News Releases

FWC creates special season for capture and removal of reptiles of concern

News Release

Monday, February 22, 2010

Media contact: Gabriella B. Ferraro, 772-215-9459; Patricia Behnke, 850-251-2130

The Florida Fish and Wildlife Conservation Commission (FWC) is offering a special chance for hunters to capture and remove reptiles of concern from state-managed lands around the Everglades. From March 8 to April 17, those with a hunting license and a $26 management area permit may take reptiles of concern (Indian python, reticulated python, northern and southern African rock python, amethystine or scrub python, green anaconda and Nile monitor lizard) on Everglades and Francis S. Taylor, Holey Land and Rotenberger wildlife management areas (WMAs).

Hunters may also take reptiles of concern during the small-game season on those WMAs, which extends through March 7.

The specially created season, established by executive order, follows the close of small game season on the three WMAs, and continues during a period when the nonnative snakes are likely to be encountered.  During cooler months, cold-blooded reptiles sun themselves on levees, canal banks and roadways to warm up.  This makes them easier to spot, capture and remove.

"We are once again engaging our stakeholders, in this case, the hunting community, to help us reduce the number of reptiles of concern in the Everglades," said FWC Chairman Rodney Barreto.  "Our hunters are on the front lines, and we hope, by tapping into their knowledge of the Everglades, we can make significant progress in this effort."

On Monday, Feb. 22, a large group of hunters will receive training on how to identify, stalk, capture and remove reptiles of concern.  The FWC and experts from the reptile industry will provide the training, which includes lessons in biology and behavior.  A local tanner also will be on hand to explain the value of harvested hides.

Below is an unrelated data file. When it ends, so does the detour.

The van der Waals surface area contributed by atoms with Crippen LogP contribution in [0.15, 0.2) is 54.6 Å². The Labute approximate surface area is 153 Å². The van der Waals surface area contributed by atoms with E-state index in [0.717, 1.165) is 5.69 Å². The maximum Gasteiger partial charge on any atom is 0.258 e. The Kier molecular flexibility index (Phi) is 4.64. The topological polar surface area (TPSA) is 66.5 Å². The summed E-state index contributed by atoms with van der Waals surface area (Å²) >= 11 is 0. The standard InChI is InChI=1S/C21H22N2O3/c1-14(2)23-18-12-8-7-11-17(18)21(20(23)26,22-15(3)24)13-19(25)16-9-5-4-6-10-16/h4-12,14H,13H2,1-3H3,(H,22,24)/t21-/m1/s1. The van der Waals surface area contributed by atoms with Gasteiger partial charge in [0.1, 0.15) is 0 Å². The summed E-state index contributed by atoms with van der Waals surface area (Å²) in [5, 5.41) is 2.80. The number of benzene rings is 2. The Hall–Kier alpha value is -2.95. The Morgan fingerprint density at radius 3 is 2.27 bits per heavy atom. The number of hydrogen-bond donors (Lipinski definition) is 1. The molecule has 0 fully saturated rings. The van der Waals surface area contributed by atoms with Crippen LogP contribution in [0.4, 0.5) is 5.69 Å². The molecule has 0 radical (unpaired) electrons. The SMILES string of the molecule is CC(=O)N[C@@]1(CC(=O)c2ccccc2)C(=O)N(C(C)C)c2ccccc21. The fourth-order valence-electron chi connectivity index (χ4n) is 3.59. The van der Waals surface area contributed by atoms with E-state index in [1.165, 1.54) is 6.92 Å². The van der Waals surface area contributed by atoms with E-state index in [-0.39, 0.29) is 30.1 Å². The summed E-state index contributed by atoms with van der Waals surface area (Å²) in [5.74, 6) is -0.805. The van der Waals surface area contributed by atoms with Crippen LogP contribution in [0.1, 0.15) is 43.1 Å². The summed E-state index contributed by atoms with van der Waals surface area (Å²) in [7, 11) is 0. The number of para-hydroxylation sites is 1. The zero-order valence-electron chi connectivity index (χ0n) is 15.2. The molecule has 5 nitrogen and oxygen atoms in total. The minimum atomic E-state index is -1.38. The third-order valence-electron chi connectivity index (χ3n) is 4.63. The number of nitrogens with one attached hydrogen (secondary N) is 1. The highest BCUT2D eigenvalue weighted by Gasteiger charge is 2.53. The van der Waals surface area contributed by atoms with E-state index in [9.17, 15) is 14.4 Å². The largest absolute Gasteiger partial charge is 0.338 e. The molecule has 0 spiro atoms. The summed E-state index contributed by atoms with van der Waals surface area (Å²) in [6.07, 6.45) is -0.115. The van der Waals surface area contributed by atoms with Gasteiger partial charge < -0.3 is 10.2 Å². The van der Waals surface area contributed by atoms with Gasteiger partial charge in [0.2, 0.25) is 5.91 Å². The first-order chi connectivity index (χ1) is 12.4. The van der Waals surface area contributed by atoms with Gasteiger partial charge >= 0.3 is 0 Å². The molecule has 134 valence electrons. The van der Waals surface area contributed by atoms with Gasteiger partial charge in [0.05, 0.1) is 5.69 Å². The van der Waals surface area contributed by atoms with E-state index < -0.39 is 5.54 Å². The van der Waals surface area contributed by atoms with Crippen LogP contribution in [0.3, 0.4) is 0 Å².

"In order to increase the numbers of reptiles of concern taken, we believe it is important to give the hunting community the tools for success, and that means the knowledge they need to apply their skills," Barreto said.

Representatives from the National Park Service, U.S. Fish and Wildlife Service, Big Cypress National Preserve, South Florida Water Management District and Army Corps of Engineers are scheduled to attend the event.

Reptiles of concern may be taken by all legal methods (including shotguns, rimfire rifles and pistols) used in the taking of game animals and taking alligators on the water; however, the use of centerfire rifles is prohibited.  Reptiles of concern may not be taken out of the wildlife management areas alive and must be reported to the FWC within 36 hours by calling, toll-free, 866-392-4286, or by completing the online form via MyFWC.com/ROC.



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